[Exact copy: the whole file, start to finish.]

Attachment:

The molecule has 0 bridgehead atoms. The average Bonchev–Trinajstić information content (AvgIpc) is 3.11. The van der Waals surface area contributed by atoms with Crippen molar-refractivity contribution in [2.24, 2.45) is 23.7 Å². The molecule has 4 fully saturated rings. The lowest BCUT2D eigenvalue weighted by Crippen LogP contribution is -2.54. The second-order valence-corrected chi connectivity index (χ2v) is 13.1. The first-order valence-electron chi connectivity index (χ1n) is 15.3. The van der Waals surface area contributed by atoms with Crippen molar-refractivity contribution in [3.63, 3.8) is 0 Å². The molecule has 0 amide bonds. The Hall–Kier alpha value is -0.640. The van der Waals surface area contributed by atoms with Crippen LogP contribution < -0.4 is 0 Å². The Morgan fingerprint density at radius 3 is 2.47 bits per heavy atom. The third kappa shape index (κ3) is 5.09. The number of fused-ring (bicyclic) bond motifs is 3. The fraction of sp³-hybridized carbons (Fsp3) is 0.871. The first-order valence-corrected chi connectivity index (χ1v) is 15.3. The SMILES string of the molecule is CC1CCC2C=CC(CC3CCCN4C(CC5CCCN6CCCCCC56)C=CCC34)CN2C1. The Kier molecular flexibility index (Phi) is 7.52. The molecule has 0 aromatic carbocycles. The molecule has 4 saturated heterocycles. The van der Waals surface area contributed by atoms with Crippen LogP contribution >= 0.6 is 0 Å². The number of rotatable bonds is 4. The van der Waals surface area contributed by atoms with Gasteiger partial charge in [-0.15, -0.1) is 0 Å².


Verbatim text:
The molecule has 0 bridgehead atoms. The average Bonchev–Trinajstić information content (AvgIpc) is 3.11. The van der Waals surface area contributed by atoms with Crippen molar-refractivity contribution in [2.24, 2.45) is 23.7 Å². The molecule has 4 fully saturated rings. The lowest BCUT2D eigenvalue weighted by Crippen LogP contribution is -2.54. The second-order valence-corrected chi connectivity index (χ2v) is 13.1. The first-order valence-electron chi connectivity index (χ1n) is 15.3. The van der Waals surface area contributed by atoms with Crippen molar-refractivity contribution in [3.63, 3.8) is 0 Å². The molecule has 0 amide bonds. The Hall–Kier alpha value is -0.640. The van der Waals surface area contributed by atoms with Crippen LogP contribution < -0.4 is 0 Å². The Morgan fingerprint density at radius 3 is 2.47 bits per heavy atom. The third kappa shape index (κ3) is 5.09. The number of fused-ring (bicyclic) bond motifs is 3. The fraction of sp³-hybridized carbons (Fsp3) is 0.871. The first-order valence-corrected chi connectivity index (χ1v) is 15.3. The SMILES string of the molecule is CC1CCC2C=CC(CC3CCCN4C(CC5CCCN6CCCCCC56)C=CCC34)CN2C1. The Kier molecular flexibility index (Phi) is 7.52. The molecule has 0 aromatic carbocycles. The molecule has 4 saturated heterocycles. The van der Waals surface area contributed by atoms with Crippen LogP contribution >= 0.6 is 0 Å². The number of rotatable bonds is 4. The van der Waals surface area contributed by atoms with Gasteiger partial charge in [-0.15, -0.1) is 0 Å².